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Distillation at a Higher Temperature

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DISTILLATION AT A HIGHER TEMPERATURE The results of the distillation at a regulated temperature in glass led us to believe that in a metallic vessel, capable of enduring a high degree of heat, we might obtain a much larger proportion of valuable products. A copper still, holding five or six gallons, was therefore provided, and furnished with an opening, through which a thermometer could be introduced into the interior of the vessel. Fourteen imperial quarts (or, by weight, 56o ounces) of the crude product were placed in this vessel, and the heat raised rapidly to about 28o° C. (=536° F.), somewhat higher than the last temperature reached in the first distillation. At this high temperature the dis tillation was somewhat rapid, and the product was easily condensed without a worm. The product of the first stage was 13o ounces (or over 28 per cent.), of a very light coloured thin oil, having a density of .792. This product was also acid, and as before, the acid was easily removed by boiling with fresh water. The temperature was now raised to somewhat above 300° C. (= 572° F.), and 523 ounces more distilled, of a more viscid and yellowish oil, having a density of .865. This accounts for over 43 per cent. of the whole quantity taken. The temperature being raised now above' the boiling point of mercury, was continued at that until 570 ounces, or over 31 per cent., of a dark brown oil had been distilled, having a strong empyreumatic odor. Upon standing still for some time, a dark blackish sediment was seen to settle from this portion, and on boiling it with water the unpleasant odour was in a great degree re moved, and the fluid became more light-coloured and perfectly bright. (It was on a sample of this that the photometric experiments were made.) The next portion, distilled at about 700° F., gave but about 17 ounces, and this product was both lighter in colour and more fluid than the last. It now became necessary to employ dry hickory wood as a fuel, to obtain flame and sufficient heat to drive over any further portions of the residue remaining in the alembic.

It will be seen that we have already accounted for over 75 per cent. of the whole quantity taken. There was a loss on the whole process of about to per cent made up, in part, of a coaly residue that remained in the alembic, and partly of the unavoidable loss resulting from the necessity of removing the oil twice from the alembic. during the process of distillation, in order to change the arrangements of the thermometer, and provide means of measuring a heat higher than that originally contemplated.

About i5 per cent. of a very thick, dark oil completed this experiment. This last product, which came off slowly at about 750° F., is thicker and darker than the original oil, and when cold, is filled with a dense mass of pearly crystals. These are paraffine, a

peculiar product of the destructive distillation of many bodies in the organic kingdom. This substance may be separated, and obtained as a white body, resembling fine spermaceti, and from it beautiful candles have been made. The oil in which the crystals float is of a very dark colour, and by reflected light is blackish green, like the original crude product. Although it distills at so high a temperature, it boils at a point not very different from the denser products of the first distillation. The paraffine, with which this portion of the oil abounds, does not exist ready-formed in the original crude product; but it is a result of the high temperature employed in the process of distillation, by which the elements are newly arranged.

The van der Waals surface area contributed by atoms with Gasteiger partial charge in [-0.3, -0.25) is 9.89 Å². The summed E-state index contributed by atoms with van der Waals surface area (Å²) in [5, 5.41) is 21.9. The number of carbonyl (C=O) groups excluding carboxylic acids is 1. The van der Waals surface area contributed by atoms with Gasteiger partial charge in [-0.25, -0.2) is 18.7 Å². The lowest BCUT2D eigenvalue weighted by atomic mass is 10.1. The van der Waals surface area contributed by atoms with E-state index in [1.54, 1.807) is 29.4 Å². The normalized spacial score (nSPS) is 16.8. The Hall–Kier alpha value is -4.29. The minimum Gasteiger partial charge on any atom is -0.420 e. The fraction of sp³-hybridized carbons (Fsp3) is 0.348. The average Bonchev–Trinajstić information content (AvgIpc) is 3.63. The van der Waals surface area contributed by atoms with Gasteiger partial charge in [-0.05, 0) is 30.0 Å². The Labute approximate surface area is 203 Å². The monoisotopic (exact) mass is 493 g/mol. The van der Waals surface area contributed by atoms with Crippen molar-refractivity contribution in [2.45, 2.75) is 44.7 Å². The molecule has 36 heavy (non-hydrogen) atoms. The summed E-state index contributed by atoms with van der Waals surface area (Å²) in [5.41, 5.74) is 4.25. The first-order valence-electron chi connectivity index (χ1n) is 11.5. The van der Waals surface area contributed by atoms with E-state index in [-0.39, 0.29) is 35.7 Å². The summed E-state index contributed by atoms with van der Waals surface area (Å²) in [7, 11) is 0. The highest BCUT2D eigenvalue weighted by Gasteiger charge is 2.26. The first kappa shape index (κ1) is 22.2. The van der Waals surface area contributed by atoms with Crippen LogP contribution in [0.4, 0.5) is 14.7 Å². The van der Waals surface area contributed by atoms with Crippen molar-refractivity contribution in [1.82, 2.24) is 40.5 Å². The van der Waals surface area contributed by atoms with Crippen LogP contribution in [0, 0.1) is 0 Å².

I am not prepared to say, without further investigation, that it would be desirable for the company to manufacture this product in a pure state, fir for producing candles (a somewhat elaborate chemical process); but I may add that, should it be desirable to do so, the quantity of this substance produced may probably be very largely in creased by means which it is now unnecessary to mention.

Paraffine derives its name from the unalterable nature of the substance, under the most powerful chemical agents. It is white, in brilliant scales of a greasy lustre; it melts at about 116°, and boils at over F.; it dissolves in boiling alcohol and ether, and burns in the air with a brilliant flame. Associated with paraffine are portions of a very volatile oil, eupione, which boils at a lower temperature, and by its presence renders the boiling point of the mixture difficult to determine. I consider this point worthy of further examination than I have been able at present to give it, i.e., whether the last third, and possibly the last half, of the petroleum, may not be advantageously so treated as to produce from it the largest amount of paraffine which it is able to produce.

The result of this graduated distillation, at a high temperature, is that we have obtained over 90 per cent. of the whole crude product in a series of oils, having valuable properties, although not all equally fitted for illumination and lubrication.

A second distillation of a portion of the product which came over in the later stages of the process (a portion distilled at about 65o° F., and having a high colour), gave us a thin oil of density about .750, of light yellow colour and faint odour.

It is safe to add that, by the original distillation, about so per cent. of the crude oil is obtained in a state fit for use as an illuminator without further preparation than simple clarification by boiling a short time with water.